Our CEO Gregory Swartberg sat down with Abode2 Magazine earlier in the month to discuss the benefits of wine as an alternative asset and highlighted his top five tips for getting started in wine investment.
Fine wine investment a safe haven during the economic downturn – we’ll raise a glass to that!
With a very stable track record and growing geographic diversity, the fine wine market has plenty of potential when it comes to investing in alternative assets and offering long-term stability within a portfolio.
Traditionally, collectors have hoarded bottles from prime vintages, but how and where to find these wines for someone starting out in the world of fine wine investing was trickier. This is something that Gregory Swartberg spotted when he found it hard to find a company who offered access to the world’s greatest wine with a 21st century touch. As such, Cru Wine was born, with the aim to offer clients a seamless opportunity to buy and collect wine with a modern and open-minded approach.
Investing in wine is now not only restricted to those with insider knowledge, but now entry-level investors are able to uncork new opportunities and with the current economic downturn, this comes at the perfect time.
“Liv-ex Fine Wine 1000, the broadest measure of the global fine wine market, is up just over 11% since the start of 2022, out-performing the FTSE 100 which has seen a rise of just 1.4%,” says Cru Wine’s CEO Gregory Swartberg. “Our investment team have also tapped into the rising demand of Burgundy and especially Champagne. Based on our recommendations of purchasing Cristal this year, we have seen a +30% increase in value already for those who added this champagne to their portfolio.”
Fine wine shared top-billing among ‘alternative investments’ last year in Knight Frank’s yearly Wealth Report, along with collectible watches, each providing a return of 16%. When looking at trends and predictions for 2022, Knight Frank noted that: “There has been a new wave of investment money coming into the wine market, some of it led by macro factors, such as inflation worries – with wine being seen as a hedge – but also more localised factors such as supply shortages due to weather conditions, particularly frost, and supply chain issues.”
Given the current rocky patch we’re experiencing with traditional asset classes and the classic “bear market” territory of the stock market, it’s understandable for investors to look at tangible assets which offer less risk of being affected by market downturns.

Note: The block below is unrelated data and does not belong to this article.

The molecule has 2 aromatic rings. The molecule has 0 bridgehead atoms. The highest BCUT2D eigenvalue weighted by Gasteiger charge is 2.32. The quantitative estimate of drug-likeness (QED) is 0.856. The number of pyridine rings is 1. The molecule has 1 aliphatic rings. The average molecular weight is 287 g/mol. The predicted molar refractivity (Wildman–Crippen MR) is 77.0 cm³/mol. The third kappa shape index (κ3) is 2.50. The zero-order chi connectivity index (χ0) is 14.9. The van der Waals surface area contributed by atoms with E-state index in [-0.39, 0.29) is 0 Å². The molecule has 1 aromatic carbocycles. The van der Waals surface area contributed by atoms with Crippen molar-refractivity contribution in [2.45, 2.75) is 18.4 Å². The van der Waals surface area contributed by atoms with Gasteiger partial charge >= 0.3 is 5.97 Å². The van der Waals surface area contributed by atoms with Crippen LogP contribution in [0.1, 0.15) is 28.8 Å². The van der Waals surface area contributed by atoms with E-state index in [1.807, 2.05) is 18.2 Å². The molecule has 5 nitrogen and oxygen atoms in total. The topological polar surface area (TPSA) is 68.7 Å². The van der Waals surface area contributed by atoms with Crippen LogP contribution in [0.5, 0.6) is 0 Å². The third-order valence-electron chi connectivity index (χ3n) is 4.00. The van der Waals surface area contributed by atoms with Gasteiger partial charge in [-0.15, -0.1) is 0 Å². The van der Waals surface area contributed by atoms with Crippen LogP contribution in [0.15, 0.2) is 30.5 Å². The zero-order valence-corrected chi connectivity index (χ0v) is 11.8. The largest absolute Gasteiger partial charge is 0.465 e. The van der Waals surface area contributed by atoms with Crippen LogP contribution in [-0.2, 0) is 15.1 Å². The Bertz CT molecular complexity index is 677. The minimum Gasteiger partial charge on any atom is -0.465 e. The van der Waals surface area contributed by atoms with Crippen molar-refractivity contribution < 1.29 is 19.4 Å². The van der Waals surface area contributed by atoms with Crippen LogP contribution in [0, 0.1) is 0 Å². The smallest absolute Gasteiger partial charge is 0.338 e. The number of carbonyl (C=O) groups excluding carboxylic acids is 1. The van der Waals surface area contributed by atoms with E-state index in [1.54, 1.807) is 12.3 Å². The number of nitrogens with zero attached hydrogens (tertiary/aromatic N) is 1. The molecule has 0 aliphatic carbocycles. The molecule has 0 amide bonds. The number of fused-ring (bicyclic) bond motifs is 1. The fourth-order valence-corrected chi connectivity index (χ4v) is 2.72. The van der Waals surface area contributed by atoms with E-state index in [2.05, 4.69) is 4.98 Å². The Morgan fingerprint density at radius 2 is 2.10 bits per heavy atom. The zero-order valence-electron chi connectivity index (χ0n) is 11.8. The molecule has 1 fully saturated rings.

Jen Ford, Investment Strategist at Cru Wine is in agreement. “Wine is a low-risk investment which has produced very stable returns. In today’s market environment where there is a heightened sense of caution and uncertainty, it makes for a great investment, diversifying portfolios and hedging against inflation.”
Thinking about investing fine wine? Here’s our top five tips to get you started.
1. Broaden your horizons
Don’t just buy your favourite wine, but build a portfolio across the top regions, e.g. Bordeaux, Champagne and Burgundy to improve your risk adjusted returns. A portfolio manager will be able to guide you on the regional trends and which producers and wine are well regarded.
2. Things get better with age
The age-worthiness of your wine, its ability to mature and reach its optimum drinking window within 10-20 years is highly important. Bordeaux is a classic choice for wines which age well as some of the best can keep for decades.
3. Provenance, provenance
When wine connoisseurs talk about provenance, they are talking about the origin and the journey of the wine. Once purchased, where has it been stored? The environment around a bottle can greatly affect the quality of the wine inside, so ensure your wines are stored in a professional warehouse or cellar with the optimum conditions which are regulated for temperature, humidity and other factors. Maybe it’s time to reconsider keeping wine in the kitchen cupboard.
4. Top quality is key
Do your research on the producer and the wine. Wines that are well-regarded by international wine critics which have received high scores and positive reviews will influence the market perception of a wine.
5. Patience is a virtue
Fine wine is a medium to long term investment, with most investors waiting a minimum of three to five years.